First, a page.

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Fingolimod after a first unilateral episode of acute optic neuritis (MOVING) - preliminary results from a randomized, rater-blind, active-controlled, phase 2 trial.

PMID: 32126977 (view PubMed database entry)
DOI: 10.1186/s12883-020-01645-z (read at publisher's website )
PMCID: PMC7052969 (free full text version available)

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Christian Albert, Janine Mikolajczak, Anja Liekfeld, Sophie K Piper, Michael Scheel, Hanna G Zimmermann, Claus Nowak, Jan Dörr, Judith Bellmann-Strobl, Claudia Chien, Alexander U Brandt, Friedemann Paul, Olaf Hoffmann,

BACKGROUND:Neuroprotection and promotion of remyelination represent important therapeutic gaps in multiple sclerosis (MS). Acute optic neuritis (ON) is a frequent MS manifestation. Based on the presence and properties of sphingosine-1-phosphate receptors (S1PR) on astrocytes and oligodendrocytes, we hypothesized that remyelination can be enhanced by treatment with fingolimod, a S1PR modulator currently licensed for relapsing-remitting MS. METHODS:MOVING was an investigator-driven, rater-blind, randomized clinical trial. Patients with acute unilateral ON, occurring as a clinically isolated syndrome or MS relapse, were randomized to 6 months of treatment with 0.5 mg oral fingolimod or subcutaneous IFN-β 1b 250 μg every other day. The change in multifocal visual evoked potential (mfVEP) latency of the qualifying eye was examined as the primary (month 6 vs. baseline) and secondary (months 3, 6 and 12 vs. baseline) outcome. In addition, full field visual evoked potentials, visual acuity, optical coherence tomography as well as clinical relapses and measures of disability, cerebral MRI, and self-reported visual quality of life were obtained for follow-up. The study was halted due to insufficient recruitment (n = 15), and available results are reported. RESULTS:Per protocol analysis of the primary endpoint revealed a significantly larger reduction of mfVEP latency at 6 months compared to baseline with fingolimod treatment (n = 5; median decrease, 15.7 ms) than with IFN-β 1b treatment (n = 4; median increase, 8.15 ms) (p <  0.001 for interaction). Statistical significance was maintained in the secondary endpoint analysis. Descriptive results are reported for other endpoints. CONCLUSION:Preliminary results of the MOVING trial argue in support of a beneficial effect of fingolimod on optic nerve remyelination when compared to IFN-β treatment. Interpretation is limited by the small number of complete observations, an unexpected deterioration of the control group and a difference in baseline mfVEP latencies. The findings need to be confirmed in larger studies. TRIAL REGISTRATION:The trial was registered as EUDRA-CT 2011-004787-30 on October 26, 2012 and as NCT01647880 on July 24, 2012.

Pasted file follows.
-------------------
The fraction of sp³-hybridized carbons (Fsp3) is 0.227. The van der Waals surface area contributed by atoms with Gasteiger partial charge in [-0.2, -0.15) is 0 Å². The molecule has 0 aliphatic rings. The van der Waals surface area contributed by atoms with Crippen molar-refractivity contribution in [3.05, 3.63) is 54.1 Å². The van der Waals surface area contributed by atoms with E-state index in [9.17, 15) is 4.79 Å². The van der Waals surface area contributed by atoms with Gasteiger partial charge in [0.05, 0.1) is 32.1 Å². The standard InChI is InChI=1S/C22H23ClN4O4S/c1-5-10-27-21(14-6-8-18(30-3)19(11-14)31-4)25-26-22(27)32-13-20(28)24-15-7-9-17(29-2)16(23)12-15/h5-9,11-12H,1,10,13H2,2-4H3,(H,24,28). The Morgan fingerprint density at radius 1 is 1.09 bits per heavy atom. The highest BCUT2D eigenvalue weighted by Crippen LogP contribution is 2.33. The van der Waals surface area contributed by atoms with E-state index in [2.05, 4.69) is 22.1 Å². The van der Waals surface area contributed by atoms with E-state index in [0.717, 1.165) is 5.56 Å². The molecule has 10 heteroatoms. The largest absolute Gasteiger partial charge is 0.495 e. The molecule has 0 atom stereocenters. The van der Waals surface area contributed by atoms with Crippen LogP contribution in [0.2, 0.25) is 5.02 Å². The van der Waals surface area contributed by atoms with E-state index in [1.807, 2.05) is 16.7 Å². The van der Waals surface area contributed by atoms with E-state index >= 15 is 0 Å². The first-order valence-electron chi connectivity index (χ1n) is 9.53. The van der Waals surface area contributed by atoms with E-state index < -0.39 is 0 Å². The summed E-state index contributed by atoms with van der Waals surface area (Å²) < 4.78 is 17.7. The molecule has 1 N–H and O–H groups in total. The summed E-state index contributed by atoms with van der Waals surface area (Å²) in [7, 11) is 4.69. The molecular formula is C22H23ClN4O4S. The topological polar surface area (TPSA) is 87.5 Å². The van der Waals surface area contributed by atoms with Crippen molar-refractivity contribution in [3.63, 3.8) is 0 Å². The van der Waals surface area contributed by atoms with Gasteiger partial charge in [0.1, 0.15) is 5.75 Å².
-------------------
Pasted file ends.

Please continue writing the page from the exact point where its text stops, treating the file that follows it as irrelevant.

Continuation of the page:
BMC Neurol (BMC neurology)
[2020, 20(1):75]

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